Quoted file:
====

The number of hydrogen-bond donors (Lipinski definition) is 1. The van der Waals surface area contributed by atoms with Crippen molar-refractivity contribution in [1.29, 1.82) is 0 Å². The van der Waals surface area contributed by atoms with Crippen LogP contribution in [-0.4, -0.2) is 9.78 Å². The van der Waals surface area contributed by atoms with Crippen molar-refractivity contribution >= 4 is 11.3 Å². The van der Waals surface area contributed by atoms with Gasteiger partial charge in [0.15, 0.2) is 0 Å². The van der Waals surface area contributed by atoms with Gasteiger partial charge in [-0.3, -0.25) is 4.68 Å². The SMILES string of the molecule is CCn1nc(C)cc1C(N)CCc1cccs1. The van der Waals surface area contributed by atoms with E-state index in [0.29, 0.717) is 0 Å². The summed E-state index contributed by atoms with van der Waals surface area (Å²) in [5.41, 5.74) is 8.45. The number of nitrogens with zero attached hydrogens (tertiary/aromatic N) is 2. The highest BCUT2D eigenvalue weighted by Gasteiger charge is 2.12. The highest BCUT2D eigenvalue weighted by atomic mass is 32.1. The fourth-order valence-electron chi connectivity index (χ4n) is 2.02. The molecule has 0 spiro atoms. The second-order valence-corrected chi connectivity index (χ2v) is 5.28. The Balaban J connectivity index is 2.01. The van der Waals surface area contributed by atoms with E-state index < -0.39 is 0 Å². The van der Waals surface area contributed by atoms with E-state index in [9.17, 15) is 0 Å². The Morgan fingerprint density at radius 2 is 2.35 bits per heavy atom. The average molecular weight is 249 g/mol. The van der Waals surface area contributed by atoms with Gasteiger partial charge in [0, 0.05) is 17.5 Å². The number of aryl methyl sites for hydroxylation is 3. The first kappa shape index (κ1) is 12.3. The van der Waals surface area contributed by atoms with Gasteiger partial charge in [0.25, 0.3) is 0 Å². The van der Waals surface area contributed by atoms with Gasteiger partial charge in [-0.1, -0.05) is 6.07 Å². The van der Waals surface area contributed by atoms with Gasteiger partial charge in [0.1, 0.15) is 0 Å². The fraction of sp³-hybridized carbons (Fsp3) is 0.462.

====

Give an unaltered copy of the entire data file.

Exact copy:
The number of hydrogen-bond donors (Lipinski definition) is 1. The van der Waals surface area contributed by atoms with Crippen molar-refractivity contribution in [1.29, 1.82) is 0 Å². The van der Waals surface area contributed by atoms with Crippen LogP contribution in [-0.4, -0.2) is 9.78 Å². The van der Waals surface area contributed by atoms with Crippen molar-refractivity contribution >= 4 is 11.3 Å². The van der Waals surface area contributed by atoms with Gasteiger partial charge in [0.15, 0.2) is 0 Å². The van der Waals surface area contributed by atoms with Gasteiger partial charge in [-0.3, -0.25) is 4.68 Å². The SMILES string of the molecule is CCn1nc(C)cc1C(N)CCc1cccs1. The van der Waals surface area contributed by atoms with E-state index in [0.29, 0.717) is 0 Å². The summed E-state index contributed by atoms with van der Waals surface area (Å²) in [5.41, 5.74) is 8.45. The number of nitrogens with zero attached hydrogens (tertiary/aromatic N) is 2. The highest BCUT2D eigenvalue weighted by Gasteiger charge is 2.12. The highest BCUT2D eigenvalue weighted by atomic mass is 32.1. The fourth-order valence-electron chi connectivity index (χ4n) is 2.02. The molecule has 0 spiro atoms. The second-order valence-corrected chi connectivity index (χ2v) is 5.28. The Balaban J connectivity index is 2.01. The van der Waals surface area contributed by atoms with E-state index < -0.39 is 0 Å². The van der Waals surface area contributed by atoms with E-state index in [9.17, 15) is 0 Å². The Morgan fingerprint density at radius 2 is 2.35 bits per heavy atom. The average molecular weight is 249 g/mol. The van der Waals surface area contributed by atoms with Gasteiger partial charge in [0, 0.05) is 17.5 Å². The number of aryl methyl sites for hydroxylation is 3. The first kappa shape index (κ1) is 12.3. The van der Waals surface area contributed by atoms with Gasteiger partial charge in [0.25, 0.3) is 0 Å². The van der Waals surface area contributed by atoms with Gasteiger partial charge in [-0.1, -0.05) is 6.07 Å². The van der Waals surface area contributed by atoms with Gasteiger partial charge in [0.1, 0.15) is 0 Å². The fraction of sp³-hybridized carbons (Fsp3) is 0.462.